Wednesday, 22 April 2015

3 Communications Best Practices from 3 Online Resources

Sometimes, the best way to communicate is to keep it simple.  Here are three tips/best practices from three online resources:

From Association Advisor: Recommendation #1: Don’t Fall Victim to Shiny Object Syndrome
A new approach may be just what your association needs to help reach your communications goals, but don’t fall victim to “shiny object syndrome.” Before you make a decision to invest in new communications tools, ask your members, vendors and advertisers which of your association content channels they find most valuable and which communications platforms they are most receptive to. Your research may also help you uncover new communication platforms that members are gravitating towards or reveal to you that you already have access to tools that can amplify your communications when integrated into an ongoing plan. Marcus Underwood, Chief Innovation Officer for Naylor, says that the ROI of any new technology is important to consider prior to making a purchase but to keep in mind that the value of the investment may not always be quantifiable in financial terms. Underwood explains that certain technology investments and upgrades are just standard operating expenses for running a business and warns that there are also risks associated with not keeping up with technology.

From the Canadian Association of Labour Media: Don’t make it all about you. The best way to get someone’s attention quickly is to talk about them.

If you want your message to cut through, you need to talk about your issues in a way that will make people listen – make them feel something – make them see that what we are talking about relates to them and their families.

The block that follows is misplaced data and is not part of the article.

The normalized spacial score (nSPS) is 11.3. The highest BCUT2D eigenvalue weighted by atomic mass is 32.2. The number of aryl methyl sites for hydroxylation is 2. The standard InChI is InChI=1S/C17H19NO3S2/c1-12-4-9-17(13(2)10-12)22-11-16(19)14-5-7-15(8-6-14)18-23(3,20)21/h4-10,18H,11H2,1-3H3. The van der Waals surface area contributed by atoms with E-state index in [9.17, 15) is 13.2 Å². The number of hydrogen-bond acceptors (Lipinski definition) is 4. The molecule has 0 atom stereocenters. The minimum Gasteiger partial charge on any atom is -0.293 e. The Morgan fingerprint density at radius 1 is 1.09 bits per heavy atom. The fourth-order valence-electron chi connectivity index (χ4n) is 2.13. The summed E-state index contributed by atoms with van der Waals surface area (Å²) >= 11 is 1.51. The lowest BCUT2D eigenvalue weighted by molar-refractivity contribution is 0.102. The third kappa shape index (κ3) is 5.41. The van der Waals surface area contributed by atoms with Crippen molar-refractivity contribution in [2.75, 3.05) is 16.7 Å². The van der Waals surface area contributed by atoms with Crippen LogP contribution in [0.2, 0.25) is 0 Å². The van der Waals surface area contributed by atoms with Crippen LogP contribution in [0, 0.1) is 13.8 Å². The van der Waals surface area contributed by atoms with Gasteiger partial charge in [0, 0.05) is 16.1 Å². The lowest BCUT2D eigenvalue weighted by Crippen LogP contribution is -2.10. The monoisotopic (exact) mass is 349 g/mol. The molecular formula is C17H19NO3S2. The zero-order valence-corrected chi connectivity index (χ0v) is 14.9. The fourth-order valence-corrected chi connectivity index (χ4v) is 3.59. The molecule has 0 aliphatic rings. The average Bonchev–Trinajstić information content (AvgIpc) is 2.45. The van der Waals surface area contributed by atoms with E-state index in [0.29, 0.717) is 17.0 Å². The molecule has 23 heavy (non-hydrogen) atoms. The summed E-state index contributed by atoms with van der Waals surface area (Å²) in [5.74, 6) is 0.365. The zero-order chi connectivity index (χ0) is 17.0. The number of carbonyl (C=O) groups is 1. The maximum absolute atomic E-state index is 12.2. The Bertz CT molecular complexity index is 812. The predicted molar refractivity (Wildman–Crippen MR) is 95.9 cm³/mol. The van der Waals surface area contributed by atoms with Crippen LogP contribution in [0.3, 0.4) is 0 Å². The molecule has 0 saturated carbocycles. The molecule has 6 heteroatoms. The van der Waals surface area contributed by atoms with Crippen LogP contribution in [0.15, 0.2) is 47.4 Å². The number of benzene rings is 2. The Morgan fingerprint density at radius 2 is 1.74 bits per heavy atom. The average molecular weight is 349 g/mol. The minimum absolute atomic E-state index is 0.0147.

You are stronger when you talk about ordinary people and the values we care about like security, family, fairness and respect. Use too many technical, legal terms, and acronyms, and your audience will get lost or bored. Grab your audience’s attention by speaking directly to them about the things they care about – and make sure they know you care, too.

Connect with your members and the public on shared values, beliefs and experiences. Talk family, dignity, respect, opportunity and fairness. People will be more inclined to listen to your message if it’s about the broader public interest and not just your self-interest.

From Silverbear (and, yes it was around the holiday season!)  Explain why you’ve been good

This is a key part of a letter to Santa. As we’re all aware, Santa already knows if you’ve been naughty or nice, but it can’t hurt to mention again the good deeds you’ve done this year.

In the same way, it’s important to reinforce the value your members have received over the course of their membership. It’s easy for them to forget events they’ve attended, training they’ve undergone, CPD points they’ve logged and other areas of value they have had over the year. So make sure you emphasise these to help jog their memory.

You should be able to quickly pull together a member value statement from your membership software solution to help you with this.

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Wednesday, 15 April 2015

Some of the Marketing Tips that Caught Our Eye

There are a ton of resources out there to help you enhance your marketing efforts.  Here is a few samples of the tips and best practices we have seen that you should be aware of: